Steve gave me lots of advice growing up, from faking confidence 'til it comes naturally, to how to get a word in edgeways at a crowded dinner table, although at the Wride table this is still often a struggle. 

But as the stay-at-home parent as I was growing up, I’m sure I owe a lot more to him than I even realise.  He was many things to many people, but to me he was: a chauffeur, confidant, encyclopaedia, cash point, team mate, comedian, tech support, father and friend.

Now we have to start a new chapter of our lives without the physical presence of Steve, but his love and memories will stay with us in our hearts and minds forever.

A tribute by Jack, Steve's son

I had trouble writing these words.  Part of me is heartbroken. Part of me still doesn't really recognise the fact that Steve is no longer here.  And he was always Steve for me, rather than dad.  A fact for which I bless him and damn him equally, especially when trying to explain to my then six year old friends!

But for me, it was normal growing up, to spend time with Steve eating chocolate doughnuts  and watching the cricket in the school holidays, doing the school run and using him as a sounding board for the latest homework outrage during term time. 

We talked about lots of topics, as two opinionated characters do.....sport and tech more than most; England's latest selectional mysteries; the newest Apple computer.  The joy of screaming at the TV together during rugby matches.  Say what you like, I think they could hear us!

Smart and with a multitude of knowledge, he was the only person I feared to face at Trivial Pursuit.  The Wride pub quiz team is much poorer for his loss.

I'm so glad he got more time though, cramming in so much life during those years post-diagnosis, thanks to his friends, the Meso Warriors and family alike.  That support is one of the reasons I eventually got him to choose the charity for my Etape cycle ride later this year.  The amount of support received is beyond words and that's for him, not me.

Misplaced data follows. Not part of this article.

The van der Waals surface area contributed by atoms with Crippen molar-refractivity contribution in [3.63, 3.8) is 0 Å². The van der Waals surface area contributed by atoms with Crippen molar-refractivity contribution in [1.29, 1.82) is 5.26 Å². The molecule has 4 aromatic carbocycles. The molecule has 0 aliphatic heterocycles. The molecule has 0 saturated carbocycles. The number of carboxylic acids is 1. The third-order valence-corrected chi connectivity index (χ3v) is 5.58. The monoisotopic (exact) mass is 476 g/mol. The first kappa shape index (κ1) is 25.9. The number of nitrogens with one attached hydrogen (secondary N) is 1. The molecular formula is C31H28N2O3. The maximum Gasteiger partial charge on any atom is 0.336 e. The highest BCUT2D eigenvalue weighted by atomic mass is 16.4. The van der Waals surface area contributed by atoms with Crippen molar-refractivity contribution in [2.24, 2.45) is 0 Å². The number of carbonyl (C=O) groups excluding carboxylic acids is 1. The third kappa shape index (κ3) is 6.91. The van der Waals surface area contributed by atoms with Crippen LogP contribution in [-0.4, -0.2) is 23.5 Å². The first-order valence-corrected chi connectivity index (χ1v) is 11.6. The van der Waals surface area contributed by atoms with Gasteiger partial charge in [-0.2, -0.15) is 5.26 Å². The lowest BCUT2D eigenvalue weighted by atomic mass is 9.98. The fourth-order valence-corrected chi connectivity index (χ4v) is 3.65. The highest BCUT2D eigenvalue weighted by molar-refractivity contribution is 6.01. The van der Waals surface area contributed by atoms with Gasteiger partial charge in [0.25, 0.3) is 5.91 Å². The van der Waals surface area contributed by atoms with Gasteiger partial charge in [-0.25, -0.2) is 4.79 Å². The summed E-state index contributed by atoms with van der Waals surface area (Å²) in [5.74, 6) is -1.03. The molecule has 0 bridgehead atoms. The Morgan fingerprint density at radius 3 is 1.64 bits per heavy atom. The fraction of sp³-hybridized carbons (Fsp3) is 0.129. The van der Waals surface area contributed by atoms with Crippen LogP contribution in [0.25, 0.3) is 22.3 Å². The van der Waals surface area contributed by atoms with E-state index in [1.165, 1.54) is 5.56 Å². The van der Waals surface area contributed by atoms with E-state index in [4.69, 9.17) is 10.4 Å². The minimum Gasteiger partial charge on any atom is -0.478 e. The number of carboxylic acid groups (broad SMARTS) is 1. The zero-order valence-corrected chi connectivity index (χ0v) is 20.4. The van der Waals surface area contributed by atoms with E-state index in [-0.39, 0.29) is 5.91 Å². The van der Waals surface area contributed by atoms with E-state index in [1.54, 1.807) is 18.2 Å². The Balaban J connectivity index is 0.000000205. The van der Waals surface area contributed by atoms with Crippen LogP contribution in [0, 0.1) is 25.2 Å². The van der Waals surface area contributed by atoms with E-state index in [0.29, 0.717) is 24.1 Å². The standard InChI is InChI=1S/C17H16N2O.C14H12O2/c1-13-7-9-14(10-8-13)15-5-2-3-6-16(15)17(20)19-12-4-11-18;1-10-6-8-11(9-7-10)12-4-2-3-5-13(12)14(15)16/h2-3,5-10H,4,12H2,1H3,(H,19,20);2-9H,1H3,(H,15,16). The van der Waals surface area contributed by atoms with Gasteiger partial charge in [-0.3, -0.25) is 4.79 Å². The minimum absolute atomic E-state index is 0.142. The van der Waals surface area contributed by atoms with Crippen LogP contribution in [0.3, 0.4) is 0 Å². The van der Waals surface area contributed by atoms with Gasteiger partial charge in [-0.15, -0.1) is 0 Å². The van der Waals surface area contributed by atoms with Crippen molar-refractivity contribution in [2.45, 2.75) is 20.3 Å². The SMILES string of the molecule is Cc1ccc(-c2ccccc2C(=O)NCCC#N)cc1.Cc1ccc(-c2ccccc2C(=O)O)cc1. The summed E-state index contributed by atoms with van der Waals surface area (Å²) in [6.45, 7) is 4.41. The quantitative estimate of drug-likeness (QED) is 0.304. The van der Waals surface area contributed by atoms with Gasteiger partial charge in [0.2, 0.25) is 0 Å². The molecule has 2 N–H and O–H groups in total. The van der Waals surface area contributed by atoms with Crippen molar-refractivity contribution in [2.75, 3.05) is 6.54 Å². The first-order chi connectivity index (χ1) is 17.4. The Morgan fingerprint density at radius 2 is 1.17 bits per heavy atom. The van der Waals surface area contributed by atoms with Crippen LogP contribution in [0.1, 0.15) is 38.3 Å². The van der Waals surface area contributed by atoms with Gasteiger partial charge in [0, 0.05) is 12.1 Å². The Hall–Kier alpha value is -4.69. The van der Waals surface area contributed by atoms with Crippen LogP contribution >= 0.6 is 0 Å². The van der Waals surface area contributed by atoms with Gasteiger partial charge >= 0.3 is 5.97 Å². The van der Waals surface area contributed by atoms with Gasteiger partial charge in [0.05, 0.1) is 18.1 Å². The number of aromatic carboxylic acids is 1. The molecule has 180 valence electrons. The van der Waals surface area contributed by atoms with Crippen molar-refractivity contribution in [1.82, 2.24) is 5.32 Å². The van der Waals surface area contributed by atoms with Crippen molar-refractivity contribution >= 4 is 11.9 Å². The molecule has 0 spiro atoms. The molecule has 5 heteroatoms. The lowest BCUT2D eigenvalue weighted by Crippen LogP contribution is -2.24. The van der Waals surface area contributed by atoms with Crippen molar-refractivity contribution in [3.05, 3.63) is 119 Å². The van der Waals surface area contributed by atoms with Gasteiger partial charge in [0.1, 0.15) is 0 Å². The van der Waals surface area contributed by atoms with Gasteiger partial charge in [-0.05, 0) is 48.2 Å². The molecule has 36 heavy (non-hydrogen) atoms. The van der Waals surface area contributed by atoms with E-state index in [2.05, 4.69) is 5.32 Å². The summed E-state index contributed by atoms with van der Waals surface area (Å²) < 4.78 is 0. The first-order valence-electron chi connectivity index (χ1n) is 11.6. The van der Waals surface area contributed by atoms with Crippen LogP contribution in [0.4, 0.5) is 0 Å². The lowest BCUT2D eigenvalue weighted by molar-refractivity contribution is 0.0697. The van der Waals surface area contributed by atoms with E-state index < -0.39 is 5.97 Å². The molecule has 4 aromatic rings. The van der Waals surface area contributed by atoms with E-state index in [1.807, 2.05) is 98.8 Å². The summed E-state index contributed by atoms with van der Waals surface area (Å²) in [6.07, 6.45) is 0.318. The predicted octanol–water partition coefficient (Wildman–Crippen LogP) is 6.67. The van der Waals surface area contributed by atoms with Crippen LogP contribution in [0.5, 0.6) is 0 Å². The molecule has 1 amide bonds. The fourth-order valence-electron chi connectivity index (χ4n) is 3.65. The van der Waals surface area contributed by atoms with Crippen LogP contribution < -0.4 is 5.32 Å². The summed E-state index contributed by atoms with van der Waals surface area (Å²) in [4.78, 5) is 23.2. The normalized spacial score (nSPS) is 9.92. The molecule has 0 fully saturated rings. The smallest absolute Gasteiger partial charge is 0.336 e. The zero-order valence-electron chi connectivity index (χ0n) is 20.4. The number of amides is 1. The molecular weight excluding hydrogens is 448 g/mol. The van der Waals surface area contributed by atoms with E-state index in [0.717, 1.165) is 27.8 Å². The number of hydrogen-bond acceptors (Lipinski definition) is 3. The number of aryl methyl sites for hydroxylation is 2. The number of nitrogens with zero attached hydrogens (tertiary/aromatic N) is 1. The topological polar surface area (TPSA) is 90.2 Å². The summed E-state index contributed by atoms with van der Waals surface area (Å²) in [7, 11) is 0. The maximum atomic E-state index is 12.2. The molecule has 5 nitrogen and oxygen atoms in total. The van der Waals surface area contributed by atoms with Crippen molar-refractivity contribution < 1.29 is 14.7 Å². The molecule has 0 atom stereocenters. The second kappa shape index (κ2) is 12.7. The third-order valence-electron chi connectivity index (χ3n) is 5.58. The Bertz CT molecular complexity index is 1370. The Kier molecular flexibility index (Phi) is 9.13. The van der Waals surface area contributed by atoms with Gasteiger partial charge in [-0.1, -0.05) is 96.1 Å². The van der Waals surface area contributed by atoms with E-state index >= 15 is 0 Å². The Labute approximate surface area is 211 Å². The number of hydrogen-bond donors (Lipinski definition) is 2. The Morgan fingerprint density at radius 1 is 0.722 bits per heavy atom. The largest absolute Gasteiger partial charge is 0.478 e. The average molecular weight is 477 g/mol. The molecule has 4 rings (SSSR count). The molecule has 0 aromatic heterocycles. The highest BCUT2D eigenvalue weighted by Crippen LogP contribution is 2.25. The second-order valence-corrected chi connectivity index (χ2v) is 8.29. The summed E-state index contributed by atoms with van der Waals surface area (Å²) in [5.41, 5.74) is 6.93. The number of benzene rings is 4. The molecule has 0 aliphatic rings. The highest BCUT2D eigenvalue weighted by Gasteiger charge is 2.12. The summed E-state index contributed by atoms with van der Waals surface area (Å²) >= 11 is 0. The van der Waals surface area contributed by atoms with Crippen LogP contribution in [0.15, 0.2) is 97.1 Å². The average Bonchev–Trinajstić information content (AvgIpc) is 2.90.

I'd like to finish with a poem, so with apologies to Philip Larkin and Adrian Mitchell 

"This Be The Converse" 

They tuck you up, your mum and dad
They read you Peter Rabbit too
They give you all the treats they had
And add some extra, just for you.

They were tucked up when they were small
(Pink perfume, blue tobacco smoke)
By those whose kiss heals any fall,
Whose laughter doubles any joke.

Man hands on happiness to man.
It deepens like a coastal shelf.
So love your parents all you can
And have some cheerful kids yourself!

Doing Something Positive by Linda, Steve's wife

Steve and I shared our lives for more than four decades.  We built up a relationship as young lovers, developed our respective careers, set up home and raised a family, eventually became empty nesters and then enjoyed "retirement" together....a pattern which many of you will recognise....nothing unusual or out of the ordinary in this mutual life journey. 

However, looking back, it WAS extraordinary in many respects and that was because of Steve.  His irrepressible creativity; his disregard for convention; his attitude towards change and all things new and exciting and last, but not least, his approach to life when told he had a terminal illness.  

Steve's irrepressible creativity expressed itself in the bold decision to give up a career in architecture and branch out into the unknown.  He'd studied architecture for a number of years (repeating several years along the way, as friends from our student days will no doubt recall!). However, although Steve was passionate about good design, when he eventually stopped being a student and worked as an architectural assistant for a few years, the job offered few opportunities to be creative, and that sapped his spirit. 

So he turned his back on a conventional career, and with his leaving present he bought himself a book on silk screening and an airbrush kit, taught himself the techniques, made his own silkscreen frames and airbrush templates, and created designs to paint on window blinds. These days, it would be called a creative start up.  Back then, we called it a shop, Glossies, and it opened in North Parade Avenue in 1976.  Some of you came to the opening, as I recall!

Looking back over the Glossies press cuttings from the national press - the Observer, Homes and Gardens, Cosmopolitan - and the local paper, the Oxford Times, I'm reminded that although it was hard work, it was a very exciting and creative time.  As well as press cuttings and photos from back then, we also have another lasting legacy from the Glossies period.  People who came through the door as customers but subsequently became close friends - isn't that a bit special?